With regard to the use of distance aids, there were changes to the Rules of Golf affecting them in the revisions that took effect from 1st January 2008. The Definition of Advice now includes the statement that, "Information on the Rules, distance or matters of public information, such as the position of hazards or the flagstick on the putting green, is not advice." Also, a Note to Rule 14-3, Artificial Devices and Unusual Equipment, now states, "Note: The Committee may make a Local Rule allowing players to use devices that measure or gauge distance only." I am aware that this Local Rule has been adopted by most 'resort' courses, where slow play has become endemic, and that it is increasingly being introduced by member Clubs across the world. I know that my Club,
which celebrated its centenary year in 2007, is coming under pressure from some members to allow GPS distance measuring devices, but I am pleased to say that the Golf Committee has recently agreed to put it off, at least for the current season.
Regards,
Barry
I think that the above views are indicative of golfers all over the world, there are those ‘traditionalists’ that would like to see buggies banned from courses and others who rarely play the game without them. Similarly, there are those that think that GPS distance devices spoil the game and others who want them to be permitted in all competitions, to help reduce the time it takes to play 18 holes under the 4 hours that was once considered the maximum.

Whatever your preferences, I hope that you will always respect and abide by the Rules of Golf, the Local Rules and the Rules of Competition.

Good golfing,

Barry Rhodes

Author of ‘999 Questions on the Rules of Golf’, published by Green Umbrella Publishing Ltd.
Rules at barryrhodes dot com
999Q on Twitter

2 comments:

Jim Halpenny said...

Hi Melvyn/Barry,
Here's my take on both issues - Carts + GPS devices.

1. Carts:- Yes with medical conditions, no otherwise. I only use one when abroad (e.g. Spain) but mainly because they provide cover from the hot Sun. If I have to stay on the Cart path with a Buggy I never take one as they seriously slow down a round - you have to take a handfull of clubs and walk to and back from your ball which is invariably on the other side of the Fairway. So, no Carts needed on our courses here IMHO.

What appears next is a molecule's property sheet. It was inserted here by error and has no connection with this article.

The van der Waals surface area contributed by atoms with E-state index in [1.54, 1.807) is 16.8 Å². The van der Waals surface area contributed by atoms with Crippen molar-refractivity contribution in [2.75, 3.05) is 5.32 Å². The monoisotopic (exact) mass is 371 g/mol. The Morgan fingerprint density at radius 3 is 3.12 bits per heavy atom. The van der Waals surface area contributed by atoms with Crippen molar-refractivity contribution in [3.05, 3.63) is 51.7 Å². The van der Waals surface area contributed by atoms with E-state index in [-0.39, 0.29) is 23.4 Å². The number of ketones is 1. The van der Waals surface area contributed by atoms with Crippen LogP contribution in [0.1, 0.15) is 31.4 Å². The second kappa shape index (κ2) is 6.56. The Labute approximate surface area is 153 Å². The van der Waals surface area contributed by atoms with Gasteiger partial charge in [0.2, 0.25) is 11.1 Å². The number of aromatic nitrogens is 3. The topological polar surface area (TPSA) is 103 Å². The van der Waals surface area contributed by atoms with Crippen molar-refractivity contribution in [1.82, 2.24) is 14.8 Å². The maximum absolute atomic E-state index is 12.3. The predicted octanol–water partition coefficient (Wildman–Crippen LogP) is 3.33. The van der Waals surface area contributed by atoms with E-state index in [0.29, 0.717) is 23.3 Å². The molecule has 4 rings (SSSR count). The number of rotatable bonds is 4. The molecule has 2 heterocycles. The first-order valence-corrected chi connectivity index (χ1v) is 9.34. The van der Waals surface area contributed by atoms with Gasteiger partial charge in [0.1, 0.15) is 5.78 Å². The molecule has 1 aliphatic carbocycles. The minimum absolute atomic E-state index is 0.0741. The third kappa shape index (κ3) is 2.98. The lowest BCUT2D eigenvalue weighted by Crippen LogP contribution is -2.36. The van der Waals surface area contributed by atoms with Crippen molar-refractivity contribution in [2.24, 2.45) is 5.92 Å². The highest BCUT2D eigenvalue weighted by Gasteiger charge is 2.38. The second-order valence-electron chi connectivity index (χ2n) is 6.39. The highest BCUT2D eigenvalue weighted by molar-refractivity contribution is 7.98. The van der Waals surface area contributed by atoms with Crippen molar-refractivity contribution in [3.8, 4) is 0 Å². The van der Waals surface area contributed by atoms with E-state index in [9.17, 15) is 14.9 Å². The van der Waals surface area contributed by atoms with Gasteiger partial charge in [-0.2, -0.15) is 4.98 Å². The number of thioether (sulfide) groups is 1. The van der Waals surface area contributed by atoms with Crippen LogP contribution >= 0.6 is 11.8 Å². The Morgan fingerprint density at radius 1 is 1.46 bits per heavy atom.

2. GPS devices. Here I have to disagee with your view for a very practical reason. The rules permit a golfer to find out a distance to the green/pin, (it's not advice etc.), so most golfers I play with will look around to find a distance marker and then proceed to measure (pace out) how far they are from the marker. Then they'll ask, is it meters or yards, is it to the front or middle etc. This takes too much time and if they had a GPS device they would get a very accurate reading without all this delay. I personally would not use a GPS device. If I can see a distance marker (e.g. 150 yards), I'm happy to calculate roughly how far I am from it without pacing it and select my club. I play off 5 and I'm not good enough to worry about being a few yards out on my calculation. So it amazes me to see high handicappers pacing out precise yardages when their percentage of clean strikes is relatively low (no disprepect intended). So, given that the rules permit knowledge of distances, then we should make it as simple + quick as possible to obtain.
Jim Halpenny

Anonymous said...

Hello Barry/Melvyn

Firstly, everyone is entitled to their own opinion and that I respect.

I agree with most people about the use of buggies for medical grounds and relief from blazing hot sun when abroad. However, I agree with Jim Halpenny that GPS devices are hear to stay, and will be the norm at most clubs very shortly. I argue that the technology is there, so why not use it if it speeds up play and helps improve golf scores.
I cite the technological advances in golf ball dynamics, which enables pros to hit them prodigeous ditances. To me, this is more detrimental to the game of golf than knowing the exact distance from my ball to a bunker or green !